Drew: For most drivers, including me, racing is a hobby. We all still have go to our jobs or go to school the Monday after racing. At my age, you have to think about what you want to do for the rest of your life. That’s why education is always my number one priority. I’ll already be moved into college for my first year before you post this article. I’ll be attending the University of Maine at Orono studying Survey Engineering Technology. But don’t worry, I’ll still be at Speedway 660 for SpeedWeekend. I wouldn’t miss that.Drew is settling in to his university dormitory this week and getting started in his freshman year. But he’s coming back to Speedway 660 for one more race, before putting the car away for the winter.
Wade: Racing is a family sport and I know your family supports your efforts in the Geary Woods.
Drew: My family has been there for me since I started my racing career. Even though we live a little over two hours from the track in a different country, lots of my family and friends still make the trek up to the Geary Woods throughout the summer.Drew has received a lot of support from family, friends and sponsors since he started racing. He appreciates everything everyone has done for him and hopes to continue racing for many years.
Wade: Who are your role models in racing, both here at 660 and in the big leagues and why do those drivers inspire you?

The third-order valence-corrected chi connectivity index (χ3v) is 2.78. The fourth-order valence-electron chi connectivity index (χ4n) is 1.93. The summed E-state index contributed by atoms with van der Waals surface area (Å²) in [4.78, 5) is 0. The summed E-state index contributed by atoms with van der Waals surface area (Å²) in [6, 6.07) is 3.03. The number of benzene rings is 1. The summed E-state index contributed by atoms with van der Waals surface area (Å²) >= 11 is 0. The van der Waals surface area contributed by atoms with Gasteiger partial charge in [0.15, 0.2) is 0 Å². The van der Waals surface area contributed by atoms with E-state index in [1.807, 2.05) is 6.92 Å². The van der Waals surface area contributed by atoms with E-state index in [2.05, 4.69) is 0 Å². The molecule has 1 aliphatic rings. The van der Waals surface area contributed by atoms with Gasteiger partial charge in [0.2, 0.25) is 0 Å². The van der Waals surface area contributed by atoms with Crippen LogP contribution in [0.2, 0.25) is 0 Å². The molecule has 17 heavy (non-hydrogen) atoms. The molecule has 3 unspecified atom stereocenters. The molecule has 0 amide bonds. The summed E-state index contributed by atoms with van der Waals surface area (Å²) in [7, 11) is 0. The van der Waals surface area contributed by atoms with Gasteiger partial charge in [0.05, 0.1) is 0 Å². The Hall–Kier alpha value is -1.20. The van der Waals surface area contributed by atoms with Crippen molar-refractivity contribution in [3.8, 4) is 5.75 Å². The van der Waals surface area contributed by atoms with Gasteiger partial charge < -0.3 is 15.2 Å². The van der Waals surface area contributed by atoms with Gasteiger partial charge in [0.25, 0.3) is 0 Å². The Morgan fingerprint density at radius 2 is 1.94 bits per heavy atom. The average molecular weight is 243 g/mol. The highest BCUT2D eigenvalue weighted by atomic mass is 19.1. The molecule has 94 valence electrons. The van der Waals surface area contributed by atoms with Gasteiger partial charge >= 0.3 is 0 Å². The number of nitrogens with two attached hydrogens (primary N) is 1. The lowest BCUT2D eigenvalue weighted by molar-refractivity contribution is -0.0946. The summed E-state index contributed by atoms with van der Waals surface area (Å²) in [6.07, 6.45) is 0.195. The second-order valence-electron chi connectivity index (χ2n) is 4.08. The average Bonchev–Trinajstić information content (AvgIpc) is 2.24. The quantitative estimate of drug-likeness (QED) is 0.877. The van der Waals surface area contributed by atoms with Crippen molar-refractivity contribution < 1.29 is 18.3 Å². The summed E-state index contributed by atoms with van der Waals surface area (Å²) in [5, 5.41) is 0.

Drew: I grew up coming to 660 watching Lonnie, while my Dad was down in pits helping him out, so he is my role model from the track. Lonnie has always encouraged me to do my best and I just like the way he races and the way he treats people both on and off the track. My favorite NASCAR driver has always been Mark Martin. Even though he has retired, I feel he’s the driver I can most relate to myself. That’s kinda funny because he’s about five feet tall and I’m six foot three. But I always liked his style of driving and he was always a gentleman on and off the track.Drew’s all-time favourite NASCAR driver is Mark Martin. It’s easy to see Mark’s positive influence, on the young driver from Maine, by watching Drew race and seeing how he carries himself on and off the track.
Wade: You were in a pretty intense battle with Ryan Messer all season long for the sportsman championship. You guys pit beside each other and became friends back in bando. What’s it like making a good friend like Ryan and then having to go out and try to beat him on the track?
Drew: Ryan and I have always been good friends. I want to congratulate him on winning the Martin’s Home Heating Sportsman Championship. He’s a great driver and really worked hard to win the title this season. When we were younger we would go play NASCAR racing games in his camper in between Bandolero practices. Once I get on the track with him, he’s just another competitor racing against me. We always try to give the other person room enough to race if we’re side by side. We’ve had times where I’ve tapped him and he’s tapped me, but at the end of the day we both know none of it was intentional. We’ve both had to prove that we can hang with “the big boys” and together I think we both can say that we definitely can. Last Saturday night, Drew was one of the first people to congratulate Ryan for winning the Martins Home Heating Sportsman championship. These two friends raced each other hard for the title all season long.